Sometimes I write about personal stuff on here… about chats that I have with my mom. But I never write about having chats with my dad. Wish I could. There are things I wish I could ask my dad about the history of the area and our family within it. After all, he’s the one who convinced my mom to move out here and marry him, back in the 1970s. But I cannot ask him, because he passed away in 2005. Cancer.
I was 26 when my dad’s health suddenly tanked, it was the very worst thing I had ever experienced. I’ve never been hit by a literal truck, but I felt like I’d been hit by a truck anyway. Or maybe a runaway freight train. It came out of nowhere, with severe and tragic impact.
Sure enough, some folks did suggest to me that “everything happens for a reason”. Sometimes this pissed me off, and sometimes I was grateful for this offer of hope, the idea that perhaps some good could come of this. Perhaps at the very least, this extremely shitty experience would make me a better person. Perhaps at least I could then be a better support to others going through really shitty things, right?
I’ve learned over and over again, that I have NOT become a better person, nor a better support. I’m just as clueless now as I ever was; just as lost every time a friend goes through a difficult time. Plus, I’m not sure if it needs to be said, but here it is anyway: no two “difficult times” are the same. Each one is unique. That’s obvious, right?
And so, I was beyond pleased to see the title of Kate Bowler‘s book, Everything Happens for a Reason (and Other Lies I’ve Loved). Oh heck yes.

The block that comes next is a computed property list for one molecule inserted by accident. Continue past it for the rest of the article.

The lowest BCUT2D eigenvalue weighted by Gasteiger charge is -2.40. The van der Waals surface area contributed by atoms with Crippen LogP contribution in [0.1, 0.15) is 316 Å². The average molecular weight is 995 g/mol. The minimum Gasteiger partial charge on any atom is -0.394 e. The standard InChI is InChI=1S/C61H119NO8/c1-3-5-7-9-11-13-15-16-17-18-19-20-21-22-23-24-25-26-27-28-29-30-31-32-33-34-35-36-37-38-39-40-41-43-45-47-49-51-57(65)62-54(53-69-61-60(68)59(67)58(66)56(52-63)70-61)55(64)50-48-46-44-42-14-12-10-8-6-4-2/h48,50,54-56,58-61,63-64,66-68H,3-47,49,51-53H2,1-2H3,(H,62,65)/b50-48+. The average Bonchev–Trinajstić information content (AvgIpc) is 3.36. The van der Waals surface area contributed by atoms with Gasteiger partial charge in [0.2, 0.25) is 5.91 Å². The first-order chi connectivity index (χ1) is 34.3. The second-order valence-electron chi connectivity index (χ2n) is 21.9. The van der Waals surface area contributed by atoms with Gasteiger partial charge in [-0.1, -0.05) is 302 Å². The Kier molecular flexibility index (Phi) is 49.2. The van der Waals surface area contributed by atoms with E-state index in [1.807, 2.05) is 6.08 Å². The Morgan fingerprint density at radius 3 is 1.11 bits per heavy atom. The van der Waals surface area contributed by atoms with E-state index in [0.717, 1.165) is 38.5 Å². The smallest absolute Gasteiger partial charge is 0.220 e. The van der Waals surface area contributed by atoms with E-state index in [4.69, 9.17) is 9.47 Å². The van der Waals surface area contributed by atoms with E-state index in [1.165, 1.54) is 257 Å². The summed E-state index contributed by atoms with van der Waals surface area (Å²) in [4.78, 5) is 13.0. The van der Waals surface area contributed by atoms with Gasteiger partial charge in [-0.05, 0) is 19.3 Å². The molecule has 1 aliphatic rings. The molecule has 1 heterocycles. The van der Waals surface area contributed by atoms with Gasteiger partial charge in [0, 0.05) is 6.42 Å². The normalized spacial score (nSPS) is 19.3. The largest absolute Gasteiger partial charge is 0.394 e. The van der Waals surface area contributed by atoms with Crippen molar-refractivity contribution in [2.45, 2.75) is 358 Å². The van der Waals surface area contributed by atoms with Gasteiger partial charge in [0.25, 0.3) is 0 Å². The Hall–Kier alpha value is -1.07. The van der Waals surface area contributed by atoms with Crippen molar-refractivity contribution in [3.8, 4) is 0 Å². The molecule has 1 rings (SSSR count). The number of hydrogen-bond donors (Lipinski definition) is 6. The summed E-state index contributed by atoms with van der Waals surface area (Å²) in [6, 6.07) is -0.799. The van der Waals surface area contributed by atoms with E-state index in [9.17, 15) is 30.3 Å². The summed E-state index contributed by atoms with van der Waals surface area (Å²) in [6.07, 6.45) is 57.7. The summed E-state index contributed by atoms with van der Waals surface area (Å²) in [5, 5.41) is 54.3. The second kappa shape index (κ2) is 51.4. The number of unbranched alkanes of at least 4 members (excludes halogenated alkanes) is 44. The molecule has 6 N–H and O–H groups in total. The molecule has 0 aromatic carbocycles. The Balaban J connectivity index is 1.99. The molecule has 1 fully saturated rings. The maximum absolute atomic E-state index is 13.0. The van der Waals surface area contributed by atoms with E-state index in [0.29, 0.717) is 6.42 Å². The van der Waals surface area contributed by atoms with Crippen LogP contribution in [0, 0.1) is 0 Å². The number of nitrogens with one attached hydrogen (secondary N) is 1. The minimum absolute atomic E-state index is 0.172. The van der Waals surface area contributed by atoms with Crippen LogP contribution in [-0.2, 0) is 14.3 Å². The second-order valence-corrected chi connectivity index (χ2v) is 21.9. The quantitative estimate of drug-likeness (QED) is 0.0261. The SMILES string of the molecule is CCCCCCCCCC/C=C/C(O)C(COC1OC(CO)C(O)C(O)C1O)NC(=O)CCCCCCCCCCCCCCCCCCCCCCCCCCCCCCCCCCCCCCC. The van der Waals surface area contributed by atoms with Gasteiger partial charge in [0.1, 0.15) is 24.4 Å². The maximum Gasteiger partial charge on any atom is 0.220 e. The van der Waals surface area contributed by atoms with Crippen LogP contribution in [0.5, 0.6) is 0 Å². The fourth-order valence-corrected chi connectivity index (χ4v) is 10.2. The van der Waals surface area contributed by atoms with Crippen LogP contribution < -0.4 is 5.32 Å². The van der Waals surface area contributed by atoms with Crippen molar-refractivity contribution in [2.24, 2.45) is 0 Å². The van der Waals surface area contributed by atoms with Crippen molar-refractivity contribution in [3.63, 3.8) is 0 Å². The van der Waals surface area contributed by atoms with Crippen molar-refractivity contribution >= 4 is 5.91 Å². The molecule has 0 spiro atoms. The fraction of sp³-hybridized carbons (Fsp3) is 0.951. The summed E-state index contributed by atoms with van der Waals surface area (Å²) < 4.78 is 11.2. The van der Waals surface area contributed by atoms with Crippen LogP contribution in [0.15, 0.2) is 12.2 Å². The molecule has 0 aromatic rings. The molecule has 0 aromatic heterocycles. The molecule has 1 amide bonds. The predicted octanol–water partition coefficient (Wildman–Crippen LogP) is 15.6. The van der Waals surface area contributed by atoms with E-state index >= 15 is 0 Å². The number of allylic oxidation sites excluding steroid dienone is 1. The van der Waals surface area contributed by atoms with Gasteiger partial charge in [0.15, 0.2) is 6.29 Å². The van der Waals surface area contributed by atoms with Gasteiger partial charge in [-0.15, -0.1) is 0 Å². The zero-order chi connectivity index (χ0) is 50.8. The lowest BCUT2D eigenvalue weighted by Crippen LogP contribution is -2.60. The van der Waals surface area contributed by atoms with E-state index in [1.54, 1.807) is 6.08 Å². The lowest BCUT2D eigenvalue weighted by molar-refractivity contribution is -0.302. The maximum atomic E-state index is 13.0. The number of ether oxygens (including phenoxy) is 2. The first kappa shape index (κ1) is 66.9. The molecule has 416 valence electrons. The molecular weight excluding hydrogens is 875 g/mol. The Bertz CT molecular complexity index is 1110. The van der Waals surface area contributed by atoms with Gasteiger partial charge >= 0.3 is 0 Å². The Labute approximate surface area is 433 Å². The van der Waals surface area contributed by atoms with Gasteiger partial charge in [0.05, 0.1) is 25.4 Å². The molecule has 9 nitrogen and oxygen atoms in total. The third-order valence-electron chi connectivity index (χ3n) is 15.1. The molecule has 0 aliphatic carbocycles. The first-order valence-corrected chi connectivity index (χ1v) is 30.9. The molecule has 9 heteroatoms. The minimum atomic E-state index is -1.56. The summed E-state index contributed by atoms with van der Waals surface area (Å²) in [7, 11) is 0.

Here’s the deal, for those that don’t know: Kate Bowler is in her mid-30’s. She is a brilliant educator, wife, mother; and she’s living with stage four cancer.
Somehow even while calling out a lie, she does so with such eloquence and kindness. It’s devastating, beautiful, and hilarious. There are times that I just stared at one sentence, reading it over and over again, struck by how raw, primal, important her words were. Cut to the heart. And then relieved by her razor-sharp wit.
I’m not sure what I enjoyed more: reading about Kate’s love for her Mennonite friends and family, taking up swearing for Lent, or her friend who simply showed up with a bottle of wine.
In reading this book, I find that one moment I’ll be blinking back a flood of tears… the next, laughing in surprise at her wicked hilarious anecdotes. Somehow biting, yet tender, all at the same time.
In addition to lovingly indicting this prosperity gospel lie, she has also included a guide as to what not to do or say when someone you know has been similarly diagnosed.
I deeply appreciate Everything Happens for a Reason (And Other Lies I’ve Loved) because she provides insight into her own experience, and tenderly dismantles the toxic lie that says, “You are limitless. Everything is possible.”
Kate Bowler’s book contains moments of screaming into the windshield, quiet compassionate dismay, and wracking sobs.
She asks, “What if RICH did not have to mean WEALTHY, and WHOLE did not have to mean HEALED?”
And reflects that, “God is here. We are loved. It is enough.”
The title of this post is “not a review” — and it’s not. It’s more like just an interaction with this book, which I’ve been driven to read for a second time. And why I love it so much.
P.S. I highly recommend listening to Kate Bowler’s podcast, Everything Happens. It is such a gift.